Getting into the Ivy League for Asian Americans

By Eric Eng

By Eric Eng

Asian Americans, affirmative action, college admissions

As the baby boomers and population have steadily increased, enrollment rates at Ivy League for Asian Americans at the nation’s most competitive universities have stayed at the same rate – slightly under 20%.

It’s no secret that college admissions are most competitive for Asian Americans and Jews, who typically have higher SAT scores and GPAs than other ethnicities, but have much lower enrollment rates.

A complaint filed with the U.S. Department of Education’s Office for Civil Rights alleges that for Asian-American students to gain admission, they need to have SAT scores 140 points higher than white students, 270 points higher than Hispanic students, and 45 points higher than African American students.

A female student filling out an admission form.

Admissions at competitive universities such as the Ivy League base their admissions decisions around holistic factors: extracurricular activities, leadership, community service, and personal qualities to build a diverse student body.

But we’ve seen Asian American students with stellar extracurricular activities and test scores get turned down by admissions officers time and time again.

The personal score that the admissions officers take into consideration and that was hotly contested for debate through the Harvard lawsuit is based on a variety of factors, including interviews, personal statements, and letters of recommendation, among others.

Since interviews are conducted by the alumni of the universities, not the admissions officers themselves, there is a wide degree of variance among interviewers when it comes to determining the personal interview score.

At AdmissionSight, we believe that admissions officers should invest in really getting to know an applicant, such as the Oxford/Cambridge tutorial style, where the admissions committee meets every applicant who applies and gets to know them on a personal level.

Determining a personal score based on a piece of paper without ever meeting the applicant (at least, not the admissions officers of the universities) is just plain silly and speaks to the flawed and broken state of college admissions in the US.

Oxford University old building

The personality can be understood through the essays, recommendations, and interviews. Those three factors will play a role in terms of how they understand and view a candidate’s personality.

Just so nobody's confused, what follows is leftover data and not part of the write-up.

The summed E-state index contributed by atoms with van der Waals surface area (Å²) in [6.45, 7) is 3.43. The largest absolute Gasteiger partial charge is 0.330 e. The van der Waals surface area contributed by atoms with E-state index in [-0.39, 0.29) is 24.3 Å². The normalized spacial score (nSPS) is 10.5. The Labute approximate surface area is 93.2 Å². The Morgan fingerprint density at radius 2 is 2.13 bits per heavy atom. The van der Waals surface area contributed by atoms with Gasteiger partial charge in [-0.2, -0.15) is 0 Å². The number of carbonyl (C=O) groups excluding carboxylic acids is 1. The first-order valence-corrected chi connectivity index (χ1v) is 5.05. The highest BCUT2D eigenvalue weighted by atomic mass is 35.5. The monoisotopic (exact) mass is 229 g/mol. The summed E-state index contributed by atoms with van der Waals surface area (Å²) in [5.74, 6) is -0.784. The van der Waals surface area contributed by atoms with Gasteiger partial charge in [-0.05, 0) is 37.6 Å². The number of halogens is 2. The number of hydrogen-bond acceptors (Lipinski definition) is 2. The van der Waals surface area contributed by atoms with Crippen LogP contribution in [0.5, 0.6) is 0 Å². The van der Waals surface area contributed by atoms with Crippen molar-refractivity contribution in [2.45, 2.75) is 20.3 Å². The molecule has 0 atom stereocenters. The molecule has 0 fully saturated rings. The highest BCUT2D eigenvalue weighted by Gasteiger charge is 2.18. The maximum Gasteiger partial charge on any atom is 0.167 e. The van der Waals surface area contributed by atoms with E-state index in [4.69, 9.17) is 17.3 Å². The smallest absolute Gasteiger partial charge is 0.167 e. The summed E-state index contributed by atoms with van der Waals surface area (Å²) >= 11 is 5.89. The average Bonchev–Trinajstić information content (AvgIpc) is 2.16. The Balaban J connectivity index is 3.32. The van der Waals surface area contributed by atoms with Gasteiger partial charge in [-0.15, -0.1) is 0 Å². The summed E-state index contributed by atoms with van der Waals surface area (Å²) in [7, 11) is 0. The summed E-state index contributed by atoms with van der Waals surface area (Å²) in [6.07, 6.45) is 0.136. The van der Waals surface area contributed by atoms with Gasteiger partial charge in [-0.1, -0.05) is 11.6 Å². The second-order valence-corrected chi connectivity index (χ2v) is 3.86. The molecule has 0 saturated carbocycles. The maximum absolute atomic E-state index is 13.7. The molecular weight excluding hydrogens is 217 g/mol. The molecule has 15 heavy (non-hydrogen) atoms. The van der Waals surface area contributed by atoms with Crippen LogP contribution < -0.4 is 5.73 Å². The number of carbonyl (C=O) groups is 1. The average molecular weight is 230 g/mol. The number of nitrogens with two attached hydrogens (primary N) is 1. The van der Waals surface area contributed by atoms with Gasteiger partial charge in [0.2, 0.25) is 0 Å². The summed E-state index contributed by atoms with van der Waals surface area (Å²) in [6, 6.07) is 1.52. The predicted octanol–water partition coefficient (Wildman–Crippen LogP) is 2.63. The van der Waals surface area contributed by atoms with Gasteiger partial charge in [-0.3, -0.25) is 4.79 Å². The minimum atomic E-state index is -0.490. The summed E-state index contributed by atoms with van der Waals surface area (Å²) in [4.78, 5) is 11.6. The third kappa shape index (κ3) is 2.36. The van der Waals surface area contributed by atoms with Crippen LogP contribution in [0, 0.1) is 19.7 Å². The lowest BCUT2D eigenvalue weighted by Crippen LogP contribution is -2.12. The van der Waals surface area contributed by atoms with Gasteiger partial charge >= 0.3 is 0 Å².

So it’s important to get those three right – especially the essays. And by personality, you need to let your voice shine. Not every personality is viewed favorably in the college admissions world.

If we were to describe the personality that is a strong card to play, it would be a high level of maturity, humility, and introspective understanding of societal issues.

It would not be someone who loves to crack jokes, or insensitive, or arrogant, or someone who tries to elicit pity, etc. Those can come off really quickly in the essay if not written correctly.

The only universities where Asians aren’t discriminated against are the University of California, Berkeley, and the California Institute of Technology, where a high number of Asians are accepted based on their qualifications. For other competitive universities like Princeton, Harvard, or Stanford, this may not be the case.

A quick look at a popular college admissions website collegeconfidential.com where students post their stats and scores shows strong, well-rounded students getting turned down every year.

In reality, Asian American students are really competing against themselves within the 20% quota that Ivy Leagues place on Asians – which makes college admissions extremely competitive. But despite this, we tell my students not to worry.

Five students are gathered to watch on a digital tablet.

We work with many clients of Asian descent, yet we continue to place our students into the top universities every year despite seemingly insurmountable odds.

The reason for this high success rate is because of our expertise in demonstrating the soft personality qualities that Ivy League admissions officers are looking for in every single one of my student’s applications.

These come in the form of well-drafted and thought-out personal statements and extracurricular involvement to show the depth and breadth of their leadership and commitment to their community.

Of course, getting national awards such as the annual Intel Science and Engineering competition or the Math and Science Olympiads could definitely help and increase chances of admission – and which we encourage all of my students to pursue.

But this isn’t what ultimately gets them in – getting these awards is merely the cherry on top that helps, but what’s even more important is putting together a convincing and well-thought-out college application to convince the admissions officers that you exhibit the leadership skills to contribute to the campus community and beyond.

It is only getting more and more competitive at the nation’s top universities, especially for Asian Americans if the enrollment rates with a cap of 20% continue to stay the same.

But in life, and especially in college admissions, you’ve got to play the cards you’re dealt – and understanding how to succeed in this challenging environment is a crucial part of the process that we help walk all our students through.



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